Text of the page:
Before we talk about regulation and Stock Market Regulators, let’s talk about the Stock Market itself.
To give a detailed idea to beginner traders or investors, let’s say you went to a departmental store and are looking to buy some grocery. Before you do that, you take an idea on:
What you are looking to buy?
What is your overall budget?
What is the best price you are okay to pay for specific items?
When do you need what item?
There might be a few more questions that will run through your mind and those vary from person to person. But more or less, there are some of the burning questions at the top of the mind of a user.
The stock market is no different than what has been mentioned above.
In this you, as a trader or investor, analyze:
Which stocks or listed companies you might be interested in?
What are the specific price points of these stocks that you deem as fit for you?
What is the quantity you are looking to hold?
What is your intention of this buy – long-term investment or quick profit?
However, in this scenario, you do not need to visit any physical location. All the transactions happen online through the exchange using your trading account. This trading account is run by a stockbroker that you need to choose before entering the stock market in the first place.
Then, in the stock market, there are Stock Market Participants.
There are different types of such participants, including:
Domestic institutions (LIC – Life Insurance Corp. of India for example)
Asset Management companies (AMCs) who invest in the stock market through their mutual fund principals (example – Blackrock, Fidelity investments etc.)
Foreign Institutional Investors (FIIs)
Anyway, coming back to the point of Stock Market Regulators in India – well it is SEBI (Securities and Exchange Board of India). They have to look at some of the toughest responsibilities to make sure that there is nothing fancy happening in the stock market.
However, their major role is to safeguard the smaller fish from the sharks of the Industry. That, in other words, implies to make sure that the bigger corporates and money houses do not play around for their profits, thereby ruining potentially profitable opportunities for smaller companies or retail traders/investors.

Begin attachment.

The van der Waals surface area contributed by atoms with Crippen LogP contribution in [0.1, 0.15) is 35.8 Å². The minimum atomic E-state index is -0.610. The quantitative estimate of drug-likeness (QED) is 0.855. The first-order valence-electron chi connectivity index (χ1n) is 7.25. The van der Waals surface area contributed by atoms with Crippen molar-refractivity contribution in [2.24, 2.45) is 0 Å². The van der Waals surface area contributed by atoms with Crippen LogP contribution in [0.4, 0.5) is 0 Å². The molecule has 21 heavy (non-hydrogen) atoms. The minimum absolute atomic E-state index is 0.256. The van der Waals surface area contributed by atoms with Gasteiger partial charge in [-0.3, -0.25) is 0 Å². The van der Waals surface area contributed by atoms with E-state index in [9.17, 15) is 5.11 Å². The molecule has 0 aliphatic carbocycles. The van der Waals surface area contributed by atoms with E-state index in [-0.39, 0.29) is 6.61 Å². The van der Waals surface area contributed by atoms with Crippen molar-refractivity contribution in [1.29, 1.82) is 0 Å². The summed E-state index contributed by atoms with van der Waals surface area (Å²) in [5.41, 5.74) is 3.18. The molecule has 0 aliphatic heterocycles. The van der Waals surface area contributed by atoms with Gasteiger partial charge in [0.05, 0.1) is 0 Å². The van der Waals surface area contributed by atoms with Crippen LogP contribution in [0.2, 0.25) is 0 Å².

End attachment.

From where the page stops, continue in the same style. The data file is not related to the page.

Some of the other top duties of SEBI include:
Setting up rules and regulations for different stakeholders in the stock market including stock brokers, stock market participants (retail traders, investors, institutional investors), banks, Depositories participants etc.
Performing background checks and issuing licenses to stockbrokers and financial houses
Auditing these financial brokers and houses on a regular basis to make sure that the facts and numbers being reported are factually correct
Fixing and Punishing culprits who perform irregularities in the system, play unfair and harm the overall stock market eco-system
It takes quite a toll to keep all the regularities in place and even if one specific entity gets involved in anything illegal, it not only brings loss to other participants but hits the reputation of the stock market as a whole.
Well, these are some of the responsibilities only and there a lot more that SEBI performs around the sphere to make sure that the stock market stays as a level playing field for any type of participant.
Anyway, if you are seeking some assistance in stockbroker selection, you can provide your requirements below and we will set up a callback for you!